Despite the best of intentions all around, if Ronnie Earl weren’t such a blazingly brilliant guitarist, this would be a terrible album.
Earl, an anomaly in the music business (revered for the intensity of his performances, he has since given up touring and rarely appears live) brings a deep sense of spirituality to his work that can, at times, render it more like a therapeutic exercise than a musical statement. But then he’ll back it up with an absolutely dazzling burst of notes that shows both an uncanny facility on the frets and a seemingly limitless musical imagination.
Earl’s been around for quite a while, joining the famed Roomful Of Blues on the departure of founding guitarist Duke Robillard. He subsequently toured the world, led his own Broadcasters, and even played with Santana for a spell, before recurrent health problems sidelined him for a number of years. A non-singer, he’s since built a career based on primarily instrumental recordings exploring blues, jazz, and gospel music.
Living In The Light, his fifth outing on Canada’s Stony Plain label, continues the trend. Earl leads a superlative core band through a varied program, with guests contributing vocals to a handful of the tunes. Earl wrote the bulk of the material, and that’s the problem. Having recovered from both illness and addiction, he’s so intent on expressing his thanks, the project has the feel of an obligatory milestone in a twelve-step recovery program. And for all the talent on display, it’s about as much fun.
Take, for instance, the leadoff track, Earl’s own “Love Love Love.” With lyrics even more mundane than the simplistic title, it features a mid-song break that seems to have little to do with the song’s structure or feel. In contrast, "S.O.S.,” the disc’s second track, again begins with blistering guitar, but features yet another of Earl’s trademark mid-song dips into near-inaudibility. He’s big on dynamics, a crucial element in a live performance but tiresome when employed time after time on disc.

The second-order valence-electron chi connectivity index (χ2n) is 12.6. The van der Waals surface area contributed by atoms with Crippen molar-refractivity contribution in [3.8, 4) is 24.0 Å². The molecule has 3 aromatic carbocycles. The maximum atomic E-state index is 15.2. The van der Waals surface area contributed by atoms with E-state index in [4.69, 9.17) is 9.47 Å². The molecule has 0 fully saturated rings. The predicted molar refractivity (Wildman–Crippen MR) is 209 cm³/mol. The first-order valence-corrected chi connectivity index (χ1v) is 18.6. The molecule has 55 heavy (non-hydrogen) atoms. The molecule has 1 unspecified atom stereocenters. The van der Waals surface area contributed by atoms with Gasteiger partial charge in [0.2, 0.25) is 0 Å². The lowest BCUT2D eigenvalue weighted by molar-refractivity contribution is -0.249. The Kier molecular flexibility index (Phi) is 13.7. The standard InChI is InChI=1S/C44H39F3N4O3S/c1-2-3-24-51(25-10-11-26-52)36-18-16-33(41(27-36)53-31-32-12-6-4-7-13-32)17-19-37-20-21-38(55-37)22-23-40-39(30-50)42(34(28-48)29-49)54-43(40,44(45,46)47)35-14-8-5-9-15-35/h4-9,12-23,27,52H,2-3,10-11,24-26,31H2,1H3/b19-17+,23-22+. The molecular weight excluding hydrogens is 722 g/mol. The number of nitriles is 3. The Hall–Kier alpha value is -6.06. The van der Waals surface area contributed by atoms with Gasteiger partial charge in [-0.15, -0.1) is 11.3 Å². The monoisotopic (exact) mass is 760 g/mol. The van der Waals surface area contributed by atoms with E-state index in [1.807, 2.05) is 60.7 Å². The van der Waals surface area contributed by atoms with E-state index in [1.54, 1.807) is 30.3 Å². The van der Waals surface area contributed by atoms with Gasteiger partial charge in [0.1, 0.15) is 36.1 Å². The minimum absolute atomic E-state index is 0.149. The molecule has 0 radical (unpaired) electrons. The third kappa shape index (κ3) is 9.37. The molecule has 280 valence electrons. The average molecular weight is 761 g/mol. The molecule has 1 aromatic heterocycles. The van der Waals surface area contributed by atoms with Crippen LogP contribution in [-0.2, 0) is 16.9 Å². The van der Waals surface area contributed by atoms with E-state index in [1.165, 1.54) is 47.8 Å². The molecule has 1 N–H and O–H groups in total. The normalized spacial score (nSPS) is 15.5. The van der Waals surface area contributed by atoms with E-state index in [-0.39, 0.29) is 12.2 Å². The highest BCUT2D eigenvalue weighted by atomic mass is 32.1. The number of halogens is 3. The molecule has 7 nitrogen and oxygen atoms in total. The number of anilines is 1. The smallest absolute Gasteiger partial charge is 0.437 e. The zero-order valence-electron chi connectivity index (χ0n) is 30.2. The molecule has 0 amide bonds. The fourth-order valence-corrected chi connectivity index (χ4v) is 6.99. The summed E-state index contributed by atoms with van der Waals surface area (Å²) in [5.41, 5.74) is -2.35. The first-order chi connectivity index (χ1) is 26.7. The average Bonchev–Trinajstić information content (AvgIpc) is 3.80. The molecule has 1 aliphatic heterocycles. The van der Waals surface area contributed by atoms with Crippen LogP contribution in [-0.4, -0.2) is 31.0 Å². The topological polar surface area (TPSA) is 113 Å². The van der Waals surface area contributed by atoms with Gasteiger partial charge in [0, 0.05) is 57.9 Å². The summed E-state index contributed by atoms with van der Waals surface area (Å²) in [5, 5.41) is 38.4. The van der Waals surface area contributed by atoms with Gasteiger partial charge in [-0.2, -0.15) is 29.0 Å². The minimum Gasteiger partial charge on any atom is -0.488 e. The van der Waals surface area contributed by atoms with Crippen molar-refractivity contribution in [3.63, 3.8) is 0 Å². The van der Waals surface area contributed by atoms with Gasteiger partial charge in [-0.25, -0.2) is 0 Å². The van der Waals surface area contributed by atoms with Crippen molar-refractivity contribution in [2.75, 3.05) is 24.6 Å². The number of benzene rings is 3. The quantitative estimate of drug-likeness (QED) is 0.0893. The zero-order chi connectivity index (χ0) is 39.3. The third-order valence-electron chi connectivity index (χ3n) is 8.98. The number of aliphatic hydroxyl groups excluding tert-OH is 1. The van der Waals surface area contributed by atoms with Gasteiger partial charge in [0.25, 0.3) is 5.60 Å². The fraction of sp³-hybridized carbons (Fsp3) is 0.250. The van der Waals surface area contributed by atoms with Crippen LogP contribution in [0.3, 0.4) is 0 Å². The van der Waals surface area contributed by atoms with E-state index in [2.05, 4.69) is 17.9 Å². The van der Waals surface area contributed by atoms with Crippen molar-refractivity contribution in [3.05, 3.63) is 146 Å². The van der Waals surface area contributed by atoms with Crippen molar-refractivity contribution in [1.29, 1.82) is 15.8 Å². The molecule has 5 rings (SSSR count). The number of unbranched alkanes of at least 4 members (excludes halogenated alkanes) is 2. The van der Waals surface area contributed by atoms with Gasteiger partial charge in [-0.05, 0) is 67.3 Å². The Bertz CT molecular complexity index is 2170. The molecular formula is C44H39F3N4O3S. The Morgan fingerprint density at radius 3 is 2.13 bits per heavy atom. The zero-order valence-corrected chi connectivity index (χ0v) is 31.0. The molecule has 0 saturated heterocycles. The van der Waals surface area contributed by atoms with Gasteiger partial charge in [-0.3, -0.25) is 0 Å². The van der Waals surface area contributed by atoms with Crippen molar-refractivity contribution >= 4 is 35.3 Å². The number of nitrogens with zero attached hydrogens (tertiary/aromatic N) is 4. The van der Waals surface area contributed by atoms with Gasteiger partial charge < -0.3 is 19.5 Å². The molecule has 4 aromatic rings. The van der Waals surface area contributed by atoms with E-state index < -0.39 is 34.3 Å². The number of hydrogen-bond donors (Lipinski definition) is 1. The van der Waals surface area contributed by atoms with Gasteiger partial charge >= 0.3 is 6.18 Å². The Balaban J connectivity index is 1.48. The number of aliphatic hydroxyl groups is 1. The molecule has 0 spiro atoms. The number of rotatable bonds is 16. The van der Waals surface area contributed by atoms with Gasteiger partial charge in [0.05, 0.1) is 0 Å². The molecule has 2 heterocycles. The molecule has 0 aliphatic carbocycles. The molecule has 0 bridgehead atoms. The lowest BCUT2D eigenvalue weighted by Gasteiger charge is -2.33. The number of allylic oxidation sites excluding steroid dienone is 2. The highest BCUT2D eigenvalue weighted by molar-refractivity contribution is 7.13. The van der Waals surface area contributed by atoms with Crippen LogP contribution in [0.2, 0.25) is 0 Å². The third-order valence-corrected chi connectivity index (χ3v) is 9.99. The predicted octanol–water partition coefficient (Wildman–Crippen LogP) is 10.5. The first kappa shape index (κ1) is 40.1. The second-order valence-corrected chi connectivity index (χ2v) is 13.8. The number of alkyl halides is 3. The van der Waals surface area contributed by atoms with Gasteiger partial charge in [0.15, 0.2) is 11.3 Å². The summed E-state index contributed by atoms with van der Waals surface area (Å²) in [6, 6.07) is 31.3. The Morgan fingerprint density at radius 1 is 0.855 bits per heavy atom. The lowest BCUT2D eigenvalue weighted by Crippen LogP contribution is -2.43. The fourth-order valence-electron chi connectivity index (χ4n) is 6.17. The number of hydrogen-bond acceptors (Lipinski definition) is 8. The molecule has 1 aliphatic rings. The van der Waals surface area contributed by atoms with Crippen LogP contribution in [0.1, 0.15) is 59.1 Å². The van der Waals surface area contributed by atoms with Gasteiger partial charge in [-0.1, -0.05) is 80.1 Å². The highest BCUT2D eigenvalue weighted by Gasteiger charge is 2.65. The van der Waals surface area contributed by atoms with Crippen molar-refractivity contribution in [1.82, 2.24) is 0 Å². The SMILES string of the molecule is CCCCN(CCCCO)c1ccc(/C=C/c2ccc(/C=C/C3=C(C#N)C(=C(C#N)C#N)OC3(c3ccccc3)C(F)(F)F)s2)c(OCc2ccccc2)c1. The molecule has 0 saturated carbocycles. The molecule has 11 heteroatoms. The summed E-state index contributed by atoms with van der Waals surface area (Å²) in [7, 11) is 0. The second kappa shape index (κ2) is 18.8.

Much more successful is an acoustic cover of Robert Jr. Lockwood’s “Take A Little Walk With me,” featuring the great Kim Wilson on harmonica and vocals. Played straight, it’s just a fine slice of blues, refreshingly free of pretension. And Earl keeps it on track with “River Charles Blues,” a fine twelve-bar workout.
A cover of Bob Dylan’s “What Can I Do For You,” though, complete with heavenly choir, suffers from Earl’s undeniably earnest sincerity. A song of devotion, it’s not one that non-believers will be able to sit comfortably through. Elsewhere Earl’s intentions are equally obvious, from his own “Recovery Blues” (more extreme dynamics) to “Child Of A Survivor,” a blues, no less, for the Jewish people and their centuries of suffering. And “Donna Lee,” an acoustic tribute to his wife, once again wallows in Earl’s need to confess his sins and express his gratitude, a tendency that, despite another fine performance by Wilson, renders the song too personal.
Still, while the disc has its faults there’s no denying Earl’s astonishing ferocity when he unleashes his prowess as a guitarist. Here’s hoping he finishes that recovery program, gets all those thank you’s to God and his wife out of the way, and gets back to playing with a bit of dirt on his fingers. It’s long been held that the blues is ‘devil’s music,’ and Earl’s attempts to render them holy come across as self-righteousness when not downright offensive.
We wish you well, Mr. Earl. But please, get over it!